Nigeria Closes Down as Striking Unions Defy President About Fuel Subsidies

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Nigeria Shuts Down

Nigeria Shuts Down

Yvonne Mhango, an economist at Renaissance Capital, talks about Nigeria’s decision to lift fuel subsidies. She speaks from Johannesburg with Linzie Janis on Bloomberg Television’s “Countdown.” (Source: Bloomberg)

Nigerian President Goodluck Jonathan and striking unions are deadlocked over their demands that the government reverse its decision to lift fuel subsidies that more than doubled the price of gasoline.

The strike, which entered its third day today, shut down banks, businesses and ports across the West African nation, limited the trade in stocks and the naira and helped push up cocoa prices. While the action hasn’t slowed oil exports from Africa’s top crude producer, pumped by companies such as Royal Dutch Shell Plc (RDSA) and Exxon Mobil Corp. (XOM), it may have cost 320 billion naira ($2 billion) in economic output, said Bismarck Rewane, chief executive officer of Financial Derivatives Co.

“It’s mind boggling the cost” to the economy, he said by phone from Lagos today. “The foreign-exchange markets are down” and “the stock market is operating at about less than 5 or 10 percent of its optimal turnover and transactions.”

Jonathan, who won a four-year term in April, has pledged to use savings from the 1.2 trillion naira ($7.4 billion) subsidy to invest in power plants and roads in sub-Saharan Africa’s second-largest economy. He’s also vowed to curb wages and create a sovereign wealth fund.

Credibility at Stake

“Any backing away from the issue now will raise quite profound credibility issues with the government,” Antony Goldman, the head of London-based PM Consulting, which specializes in risk analysis in West Africa, said in a phone interview yesterday. “If they get this through, maybe people will start believing the transformational agenda is something more than just rhetoric.”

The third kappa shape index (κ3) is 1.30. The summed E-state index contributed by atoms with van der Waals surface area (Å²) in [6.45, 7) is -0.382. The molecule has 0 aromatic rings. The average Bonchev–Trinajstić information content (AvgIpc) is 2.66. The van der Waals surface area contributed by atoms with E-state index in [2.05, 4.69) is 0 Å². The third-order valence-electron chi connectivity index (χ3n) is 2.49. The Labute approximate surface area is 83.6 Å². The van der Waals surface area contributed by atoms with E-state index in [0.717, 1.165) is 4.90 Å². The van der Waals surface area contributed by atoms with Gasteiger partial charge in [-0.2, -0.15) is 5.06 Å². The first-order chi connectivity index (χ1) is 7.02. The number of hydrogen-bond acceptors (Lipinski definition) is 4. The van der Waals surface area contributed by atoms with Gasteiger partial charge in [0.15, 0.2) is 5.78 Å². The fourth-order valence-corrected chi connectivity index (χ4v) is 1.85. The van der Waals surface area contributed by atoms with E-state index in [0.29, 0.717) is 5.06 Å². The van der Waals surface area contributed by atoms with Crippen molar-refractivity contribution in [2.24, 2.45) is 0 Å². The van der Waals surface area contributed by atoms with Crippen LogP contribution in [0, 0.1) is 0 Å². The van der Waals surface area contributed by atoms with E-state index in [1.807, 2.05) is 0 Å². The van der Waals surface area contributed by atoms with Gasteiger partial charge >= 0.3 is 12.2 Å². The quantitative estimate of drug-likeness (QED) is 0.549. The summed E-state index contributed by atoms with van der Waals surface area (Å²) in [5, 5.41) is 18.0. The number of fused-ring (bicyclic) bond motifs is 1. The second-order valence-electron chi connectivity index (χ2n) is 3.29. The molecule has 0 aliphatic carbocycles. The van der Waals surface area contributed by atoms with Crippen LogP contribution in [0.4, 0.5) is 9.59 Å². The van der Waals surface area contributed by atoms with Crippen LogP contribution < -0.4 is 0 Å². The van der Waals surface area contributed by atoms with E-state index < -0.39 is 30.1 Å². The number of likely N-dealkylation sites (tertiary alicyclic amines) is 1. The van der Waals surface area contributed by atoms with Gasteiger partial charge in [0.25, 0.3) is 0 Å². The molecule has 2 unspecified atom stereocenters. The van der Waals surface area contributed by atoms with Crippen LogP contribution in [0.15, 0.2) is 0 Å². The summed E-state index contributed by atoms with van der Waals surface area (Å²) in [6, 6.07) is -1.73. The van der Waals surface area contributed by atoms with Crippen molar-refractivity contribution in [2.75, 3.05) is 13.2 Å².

Thousands of protesters marched through the streets of major cities, led by union leaders, displaying banners and signs denouncing Jonathan’s government and demanding the reversal of fuel-price increases.

Naira trading was limited for the third day, with the currency little changed at 162.05 per dollar as of 10:38 a.m. In Lagos. The Nigerian Stock Exchange All-Share Index (NGSEINDX) fell less than 0.1 percent to 20,900.19, according to data compiled by Bloomberg.

Yields on Nigeria’s 6.75 percent Eurobonds due 2021 declined 10 basis points, or 0.1 percent, to 6.015 percent, the lowest since Nov. 8, as of 9:43 a.m. in London, according to data compiled by Bloomberg.

Court Order

The unions’ defiance of an injunction the National Industrial Court issued against the strike last week “constitutes an open invitation to anarchy,” Attorney General Mohammed Bello Adoke said yesterday in an e-mailed statement. The government may withhold the pay of state workers who don’t honor their employment contracts, he said.

The northern state of Kaduna imposed a 24-hour curfew in its the capital to curb violent protests, Police Commissioner Bala Nasarawa said.